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iPad Air 5: All the power, none of the storage

The new iPad Air is powered by the same in-house M1 chip that powers the iPad Pro, MacBook Air, Mac Mini, and 13-inch MacBook Pro — making it on par with some of the most powerful machines for creatives in the field. But does it make the base iPad Air 5 a good alternative if you are getting started as a creator and want to edit images or videos in the creative suite of Apple or Adobe apps? If your answer is yes, you might want to re-think your decision, here’s why.

The storage conundrum

A top-down view of 2022 Apple iPad Apple showing the Apple M1 graphic on the screen. Two hands flank the iPad, with the left hand holding an Apple pencil.
Image used with permission by copyright holder

Apple introduced the M1 chip on the MacBook Air and bumped the base storage from 128GB to 256GB. It approached the iPad Pro series in the same way. The iPad Pro now starts at 128GB instead of 64GB and goes up to 2TB of storage. Apple knows to make the most of the M1 chip, having plenty of storage is a must.

On the other hand, the iPad Air 5 is still stuck with 64GB of storage on the base model, which costs $599. it might be attractive to creative professionals getting started in the field or someone looking for a cheap iPad Pro alternative, but I suggest you don’t go for the base variant.

If you are a creative who is editing images in Photoshop with several layers or creating something in Procreate, 64GB is not going to be enough for your use case. More so if you are editing videos in Final Cut Pro X or Premiere Pro.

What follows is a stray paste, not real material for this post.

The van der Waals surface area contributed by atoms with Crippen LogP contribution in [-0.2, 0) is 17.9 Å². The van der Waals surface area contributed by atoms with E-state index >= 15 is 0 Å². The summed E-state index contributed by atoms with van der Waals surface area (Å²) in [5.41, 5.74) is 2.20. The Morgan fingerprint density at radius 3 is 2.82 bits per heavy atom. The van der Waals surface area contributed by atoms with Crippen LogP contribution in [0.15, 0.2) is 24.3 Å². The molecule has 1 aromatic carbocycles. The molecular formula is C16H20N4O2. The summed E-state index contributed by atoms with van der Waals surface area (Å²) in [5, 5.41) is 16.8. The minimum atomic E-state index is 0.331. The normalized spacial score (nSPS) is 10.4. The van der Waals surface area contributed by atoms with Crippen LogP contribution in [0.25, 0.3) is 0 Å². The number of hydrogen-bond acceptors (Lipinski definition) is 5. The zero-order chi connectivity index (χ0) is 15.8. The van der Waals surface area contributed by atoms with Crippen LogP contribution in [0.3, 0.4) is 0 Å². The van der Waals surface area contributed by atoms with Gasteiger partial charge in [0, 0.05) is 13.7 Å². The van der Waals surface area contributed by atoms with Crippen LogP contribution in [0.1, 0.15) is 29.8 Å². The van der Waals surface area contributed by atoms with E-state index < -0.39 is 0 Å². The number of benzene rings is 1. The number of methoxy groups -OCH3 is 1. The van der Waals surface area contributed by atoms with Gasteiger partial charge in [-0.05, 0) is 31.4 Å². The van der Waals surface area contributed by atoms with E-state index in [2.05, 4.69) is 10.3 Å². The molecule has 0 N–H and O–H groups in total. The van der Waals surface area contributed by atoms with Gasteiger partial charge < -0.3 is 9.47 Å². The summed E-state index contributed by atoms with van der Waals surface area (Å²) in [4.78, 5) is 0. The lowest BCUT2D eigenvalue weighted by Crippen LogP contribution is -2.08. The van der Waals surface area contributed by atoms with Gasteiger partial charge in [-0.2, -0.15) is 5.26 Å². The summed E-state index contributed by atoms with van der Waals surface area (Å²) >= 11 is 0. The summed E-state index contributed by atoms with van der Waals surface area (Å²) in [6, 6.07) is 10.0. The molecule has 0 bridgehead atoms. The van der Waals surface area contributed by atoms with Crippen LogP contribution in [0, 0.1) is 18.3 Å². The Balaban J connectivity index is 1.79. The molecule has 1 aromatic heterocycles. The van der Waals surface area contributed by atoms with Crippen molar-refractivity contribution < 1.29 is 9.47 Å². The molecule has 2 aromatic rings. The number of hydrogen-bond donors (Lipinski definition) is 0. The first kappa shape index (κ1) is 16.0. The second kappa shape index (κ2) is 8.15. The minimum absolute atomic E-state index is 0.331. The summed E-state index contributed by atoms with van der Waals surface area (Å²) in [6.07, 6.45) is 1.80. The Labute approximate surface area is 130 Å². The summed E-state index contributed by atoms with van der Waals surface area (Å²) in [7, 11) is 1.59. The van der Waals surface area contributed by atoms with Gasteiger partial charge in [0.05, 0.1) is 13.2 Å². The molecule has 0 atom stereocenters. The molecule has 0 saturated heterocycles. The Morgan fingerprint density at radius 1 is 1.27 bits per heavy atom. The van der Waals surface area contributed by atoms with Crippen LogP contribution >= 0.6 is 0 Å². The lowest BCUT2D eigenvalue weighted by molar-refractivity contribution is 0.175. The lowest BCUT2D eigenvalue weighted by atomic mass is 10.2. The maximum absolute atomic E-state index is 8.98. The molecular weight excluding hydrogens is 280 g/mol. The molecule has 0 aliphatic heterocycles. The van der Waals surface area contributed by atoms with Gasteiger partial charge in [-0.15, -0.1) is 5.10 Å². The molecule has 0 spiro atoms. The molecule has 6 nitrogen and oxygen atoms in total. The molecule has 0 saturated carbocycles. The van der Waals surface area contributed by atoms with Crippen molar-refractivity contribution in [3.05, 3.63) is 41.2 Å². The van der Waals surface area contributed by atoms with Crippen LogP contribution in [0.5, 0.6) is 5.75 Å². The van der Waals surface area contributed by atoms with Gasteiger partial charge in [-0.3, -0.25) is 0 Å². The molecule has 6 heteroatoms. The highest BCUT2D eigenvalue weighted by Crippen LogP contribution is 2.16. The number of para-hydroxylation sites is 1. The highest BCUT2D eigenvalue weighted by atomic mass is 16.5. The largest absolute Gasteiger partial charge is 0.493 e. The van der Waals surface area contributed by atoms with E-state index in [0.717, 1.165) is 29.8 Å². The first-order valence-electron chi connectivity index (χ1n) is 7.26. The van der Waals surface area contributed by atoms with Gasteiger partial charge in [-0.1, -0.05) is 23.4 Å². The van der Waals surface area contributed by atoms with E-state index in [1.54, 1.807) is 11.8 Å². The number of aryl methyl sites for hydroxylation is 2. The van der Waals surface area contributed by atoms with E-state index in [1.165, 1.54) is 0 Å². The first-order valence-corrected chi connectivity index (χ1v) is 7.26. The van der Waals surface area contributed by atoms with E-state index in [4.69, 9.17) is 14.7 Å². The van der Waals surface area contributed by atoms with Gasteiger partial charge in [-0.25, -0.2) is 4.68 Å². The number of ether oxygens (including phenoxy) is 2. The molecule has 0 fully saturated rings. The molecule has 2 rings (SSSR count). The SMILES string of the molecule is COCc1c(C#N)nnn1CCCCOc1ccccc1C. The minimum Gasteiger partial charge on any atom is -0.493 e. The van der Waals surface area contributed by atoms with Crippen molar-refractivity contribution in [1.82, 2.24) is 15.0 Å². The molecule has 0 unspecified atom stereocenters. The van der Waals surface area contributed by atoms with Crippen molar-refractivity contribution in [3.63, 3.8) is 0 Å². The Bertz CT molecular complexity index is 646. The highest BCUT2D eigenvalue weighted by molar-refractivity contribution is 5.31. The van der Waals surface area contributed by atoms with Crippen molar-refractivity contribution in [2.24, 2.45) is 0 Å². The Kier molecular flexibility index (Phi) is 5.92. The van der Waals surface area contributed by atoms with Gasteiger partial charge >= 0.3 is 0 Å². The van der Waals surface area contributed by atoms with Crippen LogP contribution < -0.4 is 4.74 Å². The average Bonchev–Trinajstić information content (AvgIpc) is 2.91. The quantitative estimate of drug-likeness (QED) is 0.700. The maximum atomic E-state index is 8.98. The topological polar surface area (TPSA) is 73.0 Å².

For instance, a 10 minute 4K video with a few layers can go up to 10GB. That means you’ll be able to store a maximum of four fully edited videos on the base iPad Air 5 (assuming you also need storage for the apps). You are likely not going to be able to work on several projects without the dongles and external storage if you opt for the 64GB option.

The 256GB variant is the way to go

As in past years, Apple has decided to skip the most popular storage variant on the iPad Air — there is no 128GB option. And the 256GB variant costs $150 more than the 64GB model, setting you back $749. A 128GB model at $674 would have made so much more sense. As things stand, you have two options, get 64GB storage for $599 or the 256GB variant for $749.

You are going to find yourself at an awkward spot if you choose to go with the 64GB iPad Air 5 variant for work that would make the most of that new M1 chip. If you are telling yourself that 64GB is going to be enough for you, then you are likely not going to make use of the M1 processor.

What are the options?

Six Apple iPad Air 5s fanned out in a circle, showing off the various colors of the chassis.

If you are a creative who is looking to make the most of the M1 processor and don’t want to go with the iPad Pro, we strongly recommend you go with the 256GB iPad Air 5. The 64GB model will just won’t make the cut for you.

If you are someone who thinks 64GB is going to be enough, believe me, you are never going to make use of that firepower on the new chipset. You are better off buying the iPad mini or the base iPad with 64GB storage and saving some bucks for consuming media.

If you want your iPad to unlock as soon as you look at it after picking it up, without reaching for the power button, the 11-inch iPad Pro with Face ID is your best bet. It will cost you an extra $50 (though you can often find it on sale) and you’ll get 128GB of storage compared to the $749 iPad Air 5 with 256GB.

Who should buy the 64GB iPad Air 5?

You can go with the iPad Air 5 if:

  • You have $599 and need a bigger display than the iPad mini to use your device for entertainment purposes/consuming media, researching stuff
  • You are really uncomfortable with the design language of the base iPad and need thin bezels with Touch ID in the power button

Put simply, there is no reason to go with the 64GB iPad Air 5 variant purely on the basis of the M1 chip. The storage will either be too little to make use of all the power, or you don’t need that M1 chip and will be well-served by the A-series processors on the base iPad or the iPad mini.

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Prakhar Khanna
Prakhar writes news, reviews and features for Digital Trends. He is an independent tech journalist who has been a part of the…
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